Figure skating is not the sport it once was. At the very first ISU organized World Championships in 1896, only skaters from three countries - Germany, Austria and Russia - were represented. Now, figure skating is truly an international sport, with the International Skating Union having member federations on every continent except Antarctica. You never know, those penguins might get organized... then look out! At any rate, for decades competitive skating has been dominated by North American, Russian, European and (in recent years) Asian skaters. The last place you'd probably think to look for ice time is among the Giza pyramids, the Ngorongoro Crater, Victoria Falls, the Nile River or the Sahara Desert, but Africa is a continent not only with a promising future in the sport but an interesting past.
In 1909, Mrs. Dale Lace was responsible for starting Africa's very first ice rink in Johannesburg, South Africa. The rink was situated on Eloff Street in Johannesburg at the South African Party's club. In 1937, the South African Ice Skating Association was founded and The Wembley Ice Rink built in Springfield, Johannesburg. The following year, it became the first ISU member on the African continent. Its first president, Professor J.Y.T. Greig presided over the organization which ruled both figure and speed skating until 1950. Early competitions were mainly held in ice dancing although singles and pairs disciplines were contested at the country's first National Championships in 1947. In 1955, South Africa's second rink was opened in Durban. Sadly, in 1968 Margaret Betts and the pairs team of Glenda and Brian O'Shea were the final skaters to ultimately compete at the World Championships for over twenty years when South Africa was revoked the right to send skaters abroad to international competitions due to the countries apartheid and racial segregration of the era.
Wembley Ice Court in Johannesburg, South Africa
It wasn't until 1970, when more rinks popped up around South Africa that the South African Ice Skating Association became a true governing body of the sport with headquarters in Natal. In 1973, history was made when the first international competition was held in Johannesburg and a National Judges Committee was formed. Two years later, the first Skate Safari international competition was held, with competitors from Austria, Great Britain, Luxembourg, West Germany and the U.S. all competing against South African skaters. However, it wasn't until 1992 that South African skaters were readmitted to international competition for the first time in 23 years after being banned. The first skaters to compete at the World Championships after the ISU lifted the ban were Dino Quattrocecere, Juanita-Anne Yorke and ice dancers Fiona Kirk and Clinton King. In 1994, speed skating split from SAISA and the South African Figure Skating Association became its own entity. South Africa was represented in both the 1994 and 1998 Winter Olympics in figure skating but unfortunately no South African skaters have qualified to compete since. Reigning Senior Ladies champion Lejeanne Marais is the sole skater representing South Africa competing at the 2013 Nebelhorn Trophy Olympic qualifying event and hopes to chance all that for that the better.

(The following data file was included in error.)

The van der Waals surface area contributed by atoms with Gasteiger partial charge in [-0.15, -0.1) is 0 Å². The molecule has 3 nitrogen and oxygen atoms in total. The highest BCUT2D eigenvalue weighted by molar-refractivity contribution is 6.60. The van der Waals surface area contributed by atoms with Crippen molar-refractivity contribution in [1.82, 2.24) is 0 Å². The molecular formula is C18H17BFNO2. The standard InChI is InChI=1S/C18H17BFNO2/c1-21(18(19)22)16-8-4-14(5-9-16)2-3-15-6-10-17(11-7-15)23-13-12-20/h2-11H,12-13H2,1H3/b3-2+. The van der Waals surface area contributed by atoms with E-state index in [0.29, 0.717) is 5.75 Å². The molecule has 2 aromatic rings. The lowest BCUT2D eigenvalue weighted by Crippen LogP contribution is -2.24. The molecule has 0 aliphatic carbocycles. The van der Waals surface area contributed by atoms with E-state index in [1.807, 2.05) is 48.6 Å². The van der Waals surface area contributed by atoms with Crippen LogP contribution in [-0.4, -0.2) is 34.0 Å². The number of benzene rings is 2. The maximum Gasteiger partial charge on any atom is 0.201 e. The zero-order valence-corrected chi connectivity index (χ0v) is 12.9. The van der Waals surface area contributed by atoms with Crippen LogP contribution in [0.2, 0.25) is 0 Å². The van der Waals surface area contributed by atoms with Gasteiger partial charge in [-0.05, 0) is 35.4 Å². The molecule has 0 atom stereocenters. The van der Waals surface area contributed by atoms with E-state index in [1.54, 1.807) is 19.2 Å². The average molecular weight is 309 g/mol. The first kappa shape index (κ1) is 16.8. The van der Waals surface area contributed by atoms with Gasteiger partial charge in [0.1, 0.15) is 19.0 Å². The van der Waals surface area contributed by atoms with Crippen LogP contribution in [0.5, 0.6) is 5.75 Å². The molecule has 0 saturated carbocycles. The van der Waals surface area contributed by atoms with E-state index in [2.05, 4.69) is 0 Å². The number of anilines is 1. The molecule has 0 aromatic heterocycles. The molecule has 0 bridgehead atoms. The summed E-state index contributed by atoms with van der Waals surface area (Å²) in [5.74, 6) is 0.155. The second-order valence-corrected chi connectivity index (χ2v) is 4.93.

South Africa's Shirene Human competing at the 1998 Winter Olympics in Nagano, Japan
The second African nation to gain membership to the International Skating Union was Morocco, and the Association of Moroccan Ice Sports has already started fielding competitive skaters. Annual National Championships were established in Morocco at the MEGA MALL Ice Rink in 2010 and a Moroccan Figure Skating Cup competition has been held since 2011. Aya Sayah and Hamza El Guerrab won the 2012 Figure Skating Moroccan Cup held in Rabat on the 9th of June, 2012 in the Junior Ice Dance category. Senior ice dancers Asmae Samri and Nicolas Salicis made their international debut at the 2012 ISU Adult Figure Skating Competition in Oberstdorf, Germany, finishing 5th in the Masters category. In March 2013, Moroccan singles skaters Hajar Rakik, Sarra El Oufir and Kenza Mahmoudi travelled to Cieszyn, Poland and gained valuable experience competing at the ISU World Development Trophy.
Moroccan ice dancers Asmae Samri and Nicolas Salicis at the 2012 ISU International Adult Competition
Morocco and South Africa are not the only African countries to have ice rinks... and skating programs available. Tunisia's first ice rink to open was The Blue Ice complex in the Yasmine Hammamet resort. Egypt has rinks in the Ancient Egypt Mall in Cairo, at Family Land in Maadi, Helwan, and at Genena Mall in Cairo. Côte d'Ivoire has a rink in the Hotel d'Ivoire in Abidjan. The largest ice rink in Africa is the Solar Ice Rink, which was opened in the Panari Hotel in Nairobi, Kenya in 2005.
Skaters at the Solar Ice Rink in Nairobi, Kenya
Unbeknownst to much of the rest of the world, figure skating is truly a sport practiced in all corners of the earth these days. There are skaters from Grenada in the Caribbean, Brazil, Argentina, New Zealand, India, Hawaii, Iceland, Africa and everywhere in between all getting out on the ice and pursuing their passion. Who knows? The 2018 Winter Olympic Games will be in Pyeongchang, South Korea and that's a long time from now. Anything can happen. Even the unexpected.